- Other requirements regarding a 'widely held' test and the boundaries of the passive investment requirement are yet to be fully articulated.
- Character retention of tax deferred income, capital gains (in legislative process), treaty recognition/benefits and broader 'flow through' treatment are expected to be more specifically dealt with in legislative amendments.
The Australian Government announced on 11 May 2010 its in principle support on the introduction of an IMR. An important element of the IMR is to ensure that non-residents investing in foreign assets will not face further Australian tax on their investments when using Australian fund managers.
As a first stage, the Australian Government has commenced a consultation process with the release of a Consultation Paper (Developing an Investment Manager Regime - Improving conduit income arrangements for managed funds). Submissions on this Consultation Paper are due by 22 June 2010.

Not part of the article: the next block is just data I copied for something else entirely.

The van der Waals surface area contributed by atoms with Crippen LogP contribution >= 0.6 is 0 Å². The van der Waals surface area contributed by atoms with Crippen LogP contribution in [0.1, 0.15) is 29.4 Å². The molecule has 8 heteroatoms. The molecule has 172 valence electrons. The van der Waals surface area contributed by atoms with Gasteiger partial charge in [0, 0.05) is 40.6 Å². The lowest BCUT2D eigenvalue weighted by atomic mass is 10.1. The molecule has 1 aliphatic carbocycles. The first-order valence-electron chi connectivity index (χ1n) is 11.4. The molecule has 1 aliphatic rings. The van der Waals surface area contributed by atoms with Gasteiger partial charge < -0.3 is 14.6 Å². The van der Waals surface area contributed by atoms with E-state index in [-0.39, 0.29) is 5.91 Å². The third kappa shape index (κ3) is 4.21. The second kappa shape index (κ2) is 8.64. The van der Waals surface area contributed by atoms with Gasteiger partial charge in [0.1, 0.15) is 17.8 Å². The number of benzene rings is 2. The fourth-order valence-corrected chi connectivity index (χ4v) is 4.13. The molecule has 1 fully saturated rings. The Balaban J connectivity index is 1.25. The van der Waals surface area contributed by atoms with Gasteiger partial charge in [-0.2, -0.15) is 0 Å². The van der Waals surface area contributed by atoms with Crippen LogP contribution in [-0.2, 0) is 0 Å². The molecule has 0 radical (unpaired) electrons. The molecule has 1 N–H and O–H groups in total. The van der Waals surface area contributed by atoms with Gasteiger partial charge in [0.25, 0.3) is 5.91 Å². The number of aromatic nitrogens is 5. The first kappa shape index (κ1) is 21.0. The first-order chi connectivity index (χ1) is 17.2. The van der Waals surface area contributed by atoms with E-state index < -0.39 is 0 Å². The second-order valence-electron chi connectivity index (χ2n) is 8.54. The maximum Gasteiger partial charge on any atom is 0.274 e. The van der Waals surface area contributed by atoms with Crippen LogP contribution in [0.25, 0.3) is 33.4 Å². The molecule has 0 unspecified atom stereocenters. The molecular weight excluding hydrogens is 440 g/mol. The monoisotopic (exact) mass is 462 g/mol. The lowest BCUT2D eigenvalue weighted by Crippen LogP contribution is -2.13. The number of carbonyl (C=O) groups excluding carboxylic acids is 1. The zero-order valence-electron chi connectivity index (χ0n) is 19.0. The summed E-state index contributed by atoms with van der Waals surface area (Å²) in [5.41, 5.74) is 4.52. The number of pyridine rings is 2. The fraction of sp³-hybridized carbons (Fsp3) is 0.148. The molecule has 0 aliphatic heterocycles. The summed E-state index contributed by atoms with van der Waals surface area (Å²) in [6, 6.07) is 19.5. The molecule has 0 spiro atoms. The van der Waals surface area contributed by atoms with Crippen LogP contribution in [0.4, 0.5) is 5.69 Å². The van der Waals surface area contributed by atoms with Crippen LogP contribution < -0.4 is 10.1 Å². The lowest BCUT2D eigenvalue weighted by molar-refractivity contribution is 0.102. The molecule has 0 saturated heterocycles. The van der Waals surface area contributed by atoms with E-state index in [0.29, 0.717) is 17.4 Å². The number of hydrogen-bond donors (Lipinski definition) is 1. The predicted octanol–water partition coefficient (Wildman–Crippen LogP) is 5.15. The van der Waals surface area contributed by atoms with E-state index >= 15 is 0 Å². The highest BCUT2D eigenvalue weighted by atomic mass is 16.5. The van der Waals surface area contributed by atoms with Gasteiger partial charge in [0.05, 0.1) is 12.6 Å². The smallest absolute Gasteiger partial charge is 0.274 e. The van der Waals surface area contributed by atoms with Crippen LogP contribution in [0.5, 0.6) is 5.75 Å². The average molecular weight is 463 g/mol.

This consultation is a result of the Australian Financial Centre Forum report (Johnson Report) which recommended the introduction of an IMR based on the following principles:
- The IMR would have wide application, to both retail and wholesale funds and other areas of financial services beyond funds management, but would be confined to entities operating within the financial sector.
- For non-resident investors using an independent resident
investment adviser, fund manager, broker, exchange or agent:
- investments in all foreign assets would be exempt from any tax liabilities in Australia; and
- investments in Australian assets would for tax purposes be treated the same as if the investments were made directly by the non-resident without the use of any Australian intermediary.
- For non-resident investors using a dependent intermediary
acting at arm's length: